• January 17, 2022

Australia fights against the petition of a stranded citizen before the UN to return for his mother suffering from cancer

London: The Australian government has told the UN High Commissioner that blocking an Australian man’s desire to return home to support his mother during her cancer treatment did not cause “irreparable harm”.

In April, the UN issued an interim ruling ordering the Australian government to facilitate the return of two men who had brought a case to the UN Human Rights Committee, alleging that Australia’s border closures and strict limits on citizens who returned were a violation of their human rights. .

Jason George, shown here with his wife Deborah, is stranded abroad and has taken his case to the UN.

One of the two, Jason George, an Australian working in the United States who has been fully vaccinated since March, said one of his reasons for returning home was to help his mother through cancer.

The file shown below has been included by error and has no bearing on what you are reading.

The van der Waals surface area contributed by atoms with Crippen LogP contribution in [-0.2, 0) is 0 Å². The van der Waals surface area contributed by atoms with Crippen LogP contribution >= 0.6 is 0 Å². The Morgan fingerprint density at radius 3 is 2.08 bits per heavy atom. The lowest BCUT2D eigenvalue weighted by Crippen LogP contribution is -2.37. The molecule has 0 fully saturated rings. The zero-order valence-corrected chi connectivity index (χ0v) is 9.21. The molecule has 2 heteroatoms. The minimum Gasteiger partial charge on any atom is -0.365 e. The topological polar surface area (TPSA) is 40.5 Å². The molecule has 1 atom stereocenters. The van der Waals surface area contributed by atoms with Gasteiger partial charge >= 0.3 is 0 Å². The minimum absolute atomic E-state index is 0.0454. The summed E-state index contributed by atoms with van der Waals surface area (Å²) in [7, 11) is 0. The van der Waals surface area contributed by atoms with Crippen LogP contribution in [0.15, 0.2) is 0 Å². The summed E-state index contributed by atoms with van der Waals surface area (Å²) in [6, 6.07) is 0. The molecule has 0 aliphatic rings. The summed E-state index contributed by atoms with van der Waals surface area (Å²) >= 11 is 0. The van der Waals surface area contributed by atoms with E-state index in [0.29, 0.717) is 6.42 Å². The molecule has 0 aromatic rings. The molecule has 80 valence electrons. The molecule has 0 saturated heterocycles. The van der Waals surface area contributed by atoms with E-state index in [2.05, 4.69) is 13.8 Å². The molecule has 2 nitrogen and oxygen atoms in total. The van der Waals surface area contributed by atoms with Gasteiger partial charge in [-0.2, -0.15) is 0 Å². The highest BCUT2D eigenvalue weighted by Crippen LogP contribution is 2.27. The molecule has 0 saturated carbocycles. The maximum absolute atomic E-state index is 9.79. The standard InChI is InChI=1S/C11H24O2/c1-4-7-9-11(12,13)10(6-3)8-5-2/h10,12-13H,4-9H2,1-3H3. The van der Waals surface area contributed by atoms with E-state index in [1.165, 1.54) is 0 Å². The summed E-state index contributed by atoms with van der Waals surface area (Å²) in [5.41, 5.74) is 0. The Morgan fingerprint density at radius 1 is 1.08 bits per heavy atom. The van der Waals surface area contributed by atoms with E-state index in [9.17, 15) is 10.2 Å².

But the Australian government said the UN interim order should be rescinded because George’s circumstances did not exceed the threshold of what is considered harmful enough.

“With regard to the author’s claim that he wishes to support a close family member who is undergoing cancer treatment, as well as another family member expecting a baby, and who owns property that requires regular care and maintenance, Australia It respectfully asserts that the author has manifestly failed to demonstrate the harm he would suffer if he were not able to return to Australia immediately and that such harm could reasonably be considered irreparable, ”the government said.

George’s visa to work in the United States expires in December 2021, which means he needs to return home to renew it, but the government said this was simply an “unpleasant consequence” rather than “irreparable damage.”

“There is also no evidence that the consequence is imminent given that his current visa remains valid for another seven months,” the government said.

Australian human rights lawyer Geoffrey Robertson, QC, of ​​Doughty Chambers in London, represents George.

“How can the loss of the right to be on her deathbed and comfort her while she dies be compensated in money or recovered in some way?” Robertson said.

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